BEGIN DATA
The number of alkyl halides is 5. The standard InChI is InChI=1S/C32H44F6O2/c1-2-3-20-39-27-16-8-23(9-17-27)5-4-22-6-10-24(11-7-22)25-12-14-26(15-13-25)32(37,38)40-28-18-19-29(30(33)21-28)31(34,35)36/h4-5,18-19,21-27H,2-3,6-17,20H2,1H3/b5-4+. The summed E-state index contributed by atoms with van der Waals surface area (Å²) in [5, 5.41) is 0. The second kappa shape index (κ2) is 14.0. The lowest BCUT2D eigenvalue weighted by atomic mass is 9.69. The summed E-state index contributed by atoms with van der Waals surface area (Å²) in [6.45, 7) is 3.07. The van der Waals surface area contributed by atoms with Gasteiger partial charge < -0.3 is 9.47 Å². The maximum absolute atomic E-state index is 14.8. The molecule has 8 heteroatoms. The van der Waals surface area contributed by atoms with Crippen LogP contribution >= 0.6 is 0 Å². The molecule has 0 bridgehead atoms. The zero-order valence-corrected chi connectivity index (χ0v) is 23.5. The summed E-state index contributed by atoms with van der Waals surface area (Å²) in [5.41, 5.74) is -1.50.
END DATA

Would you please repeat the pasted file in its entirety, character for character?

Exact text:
The number of alkyl halides is 5. The standard InChI is InChI=1S/C32H44F6O2/c1-2-3-20-39-27-16-8-23(9-17-27)5-4-22-6-10-24(11-7-22)25-12-14-26(15-13-25)32(37,38)40-28-18-19-29(30(33)21-28)31(34,35)36/h4-5,18-19,21-27H,2-3,6-17,20H2,1H3/b5-4+. The summed E-state index contributed by atoms with van der Waals surface area (Å²) in [5, 5.41) is 0. The second kappa shape index (κ2) is 14.0. The lowest BCUT2D eigenvalue weighted by atomic mass is 9.69. The summed E-state index contributed by atoms with van der Waals surface area (Å²) in [6.45, 7) is 3.07. The van der Waals surface area contributed by atoms with Gasteiger partial charge < -0.3 is 9.47 Å². The maximum absolute atomic E-state index is 14.8. The molecule has 8 heteroatoms. The van der Waals surface area contributed by atoms with Crippen LogP contribution >= 0.6 is 0 Å². The molecule has 0 bridgehead atoms. The zero-order valence-corrected chi connectivity index (χ0v) is 23.5. The summed E-state index contributed by atoms with van der Waals surface area (Å²) in [5.41, 5.74) is -1.50.